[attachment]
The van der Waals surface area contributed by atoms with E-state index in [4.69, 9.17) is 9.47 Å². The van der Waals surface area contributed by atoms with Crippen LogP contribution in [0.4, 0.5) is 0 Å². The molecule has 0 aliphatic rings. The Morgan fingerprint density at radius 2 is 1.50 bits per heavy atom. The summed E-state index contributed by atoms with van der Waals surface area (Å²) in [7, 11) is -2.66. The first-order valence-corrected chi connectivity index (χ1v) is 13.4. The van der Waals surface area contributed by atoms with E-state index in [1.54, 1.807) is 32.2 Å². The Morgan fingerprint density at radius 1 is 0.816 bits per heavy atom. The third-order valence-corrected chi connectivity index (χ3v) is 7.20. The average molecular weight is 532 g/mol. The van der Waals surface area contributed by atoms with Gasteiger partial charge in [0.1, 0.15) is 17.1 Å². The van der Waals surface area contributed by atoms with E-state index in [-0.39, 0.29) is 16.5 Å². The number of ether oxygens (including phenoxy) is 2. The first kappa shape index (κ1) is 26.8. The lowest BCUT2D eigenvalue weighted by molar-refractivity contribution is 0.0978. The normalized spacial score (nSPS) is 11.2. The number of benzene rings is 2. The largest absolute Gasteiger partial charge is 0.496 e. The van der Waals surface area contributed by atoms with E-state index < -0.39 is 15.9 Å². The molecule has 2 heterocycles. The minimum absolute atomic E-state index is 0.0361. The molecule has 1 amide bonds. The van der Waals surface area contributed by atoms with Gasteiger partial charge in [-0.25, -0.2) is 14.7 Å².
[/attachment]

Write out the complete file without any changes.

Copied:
The van der Waals surface area contributed by atoms with E-state index in [4.69, 9.17) is 9.47 Å². The van der Waals surface area contributed by atoms with Crippen LogP contribution in [0.4, 0.5) is 0 Å². The molecule has 0 aliphatic rings. The Morgan fingerprint density at radius 2 is 1.50 bits per heavy atom. The summed E-state index contributed by atoms with van der Waals surface area (Å²) in [7, 11) is -2.66. The first-order valence-corrected chi connectivity index (χ1v) is 13.4. The van der Waals surface area contributed by atoms with E-state index in [1.54, 1.807) is 32.2 Å². The Morgan fingerprint density at radius 1 is 0.816 bits per heavy atom. The third-order valence-corrected chi connectivity index (χ3v) is 7.20. The average molecular weight is 532 g/mol. The van der Waals surface area contributed by atoms with Gasteiger partial charge in [0.1, 0.15) is 17.1 Å². The van der Waals surface area contributed by atoms with E-state index in [-0.39, 0.29) is 16.5 Å². The number of ether oxygens (including phenoxy) is 2. The first kappa shape index (κ1) is 26.8. The lowest BCUT2D eigenvalue weighted by molar-refractivity contribution is 0.0978. The normalized spacial score (nSPS) is 11.2. The number of benzene rings is 2. The largest absolute Gasteiger partial charge is 0.496 e. The van der Waals surface area contributed by atoms with E-state index < -0.39 is 15.9 Å². The molecule has 2 heterocycles. The minimum absolute atomic E-state index is 0.0361. The molecule has 1 amide bonds. The van der Waals surface area contributed by atoms with Gasteiger partial charge in [-0.25, -0.2) is 14.7 Å².